He was attacked by footpads the other
night and was wholly unarmed, but he drew a
"You said he was unarmed."
"I know it. He drew this revolver on the
sidewalk with a peice of chalk, and--"
At this point the police intervened.-Harper's
TO FORTIFY ST'. JO:1N'S, N. F.
A despatch from St. John's, N.F., says that
in accordance with instructions issued by the
British Government, Gov. Murray is preparing
a report on the capabilities of St. John's as a
naval station. It is believed that it is Eng-
land's intention to fortify at. John's and make
it a secondary station to Halifax, so as to con-
trol Atlantic shipping. The recent war mes-
sage of I resident Cleveland is believed to have
been responsible for the issuing of these in-
According to the statement of Messrs. Ben
nett, Walsh & Co. steatuship agents, New
York, the total importation of bananas into
the United States for the year 1895, was 16,720,-
127 bunches. Of this amount 5,088,119 bunches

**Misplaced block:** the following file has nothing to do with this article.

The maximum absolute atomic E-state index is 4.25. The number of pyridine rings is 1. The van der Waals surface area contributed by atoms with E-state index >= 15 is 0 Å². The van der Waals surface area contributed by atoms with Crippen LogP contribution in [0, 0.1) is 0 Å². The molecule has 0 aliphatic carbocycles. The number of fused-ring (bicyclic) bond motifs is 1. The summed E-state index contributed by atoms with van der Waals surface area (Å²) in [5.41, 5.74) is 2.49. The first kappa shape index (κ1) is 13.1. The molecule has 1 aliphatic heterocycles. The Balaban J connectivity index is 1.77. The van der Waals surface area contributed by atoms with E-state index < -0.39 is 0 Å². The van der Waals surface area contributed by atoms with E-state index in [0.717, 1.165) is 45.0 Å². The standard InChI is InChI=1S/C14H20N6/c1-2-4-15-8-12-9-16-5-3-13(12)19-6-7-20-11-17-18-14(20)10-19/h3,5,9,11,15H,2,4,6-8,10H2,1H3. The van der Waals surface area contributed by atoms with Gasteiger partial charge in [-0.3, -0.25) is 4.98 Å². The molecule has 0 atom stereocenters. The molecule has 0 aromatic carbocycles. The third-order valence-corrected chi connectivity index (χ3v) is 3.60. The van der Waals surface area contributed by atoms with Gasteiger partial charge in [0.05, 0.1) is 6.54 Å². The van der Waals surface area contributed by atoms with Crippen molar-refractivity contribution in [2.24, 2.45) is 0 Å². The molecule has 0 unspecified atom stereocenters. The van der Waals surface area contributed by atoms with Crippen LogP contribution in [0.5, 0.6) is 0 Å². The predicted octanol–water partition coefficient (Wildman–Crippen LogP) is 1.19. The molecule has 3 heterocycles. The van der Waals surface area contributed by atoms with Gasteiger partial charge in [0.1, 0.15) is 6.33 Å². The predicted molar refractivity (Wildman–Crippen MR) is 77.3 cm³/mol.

came to New Orleans, 4,548,572 to New York,
2,449,618 to Mobile, 2,026,7J0 to Philadelphia,
1,637,802 to Boston, 1128,230 to Baltimore and
41,000 bunches to Charleston.
BIDS FOR THE NATIONAL LINE.
The Atlantic Transport Line have increased
their offer for the shares of the National Steam
Ship Company. They now offer 10s 3d per
share for ordinary shares and 3 Is Ud for the
preference shares. 'he Leyland Company
have offered IIs 3d per share for the National
Company's ordinary shares and 3 2s Ud for
the preference shares, uith a guarantee of tue
Bank of Liverpool. If the oifer of the Ley
land Company is accepted the National Line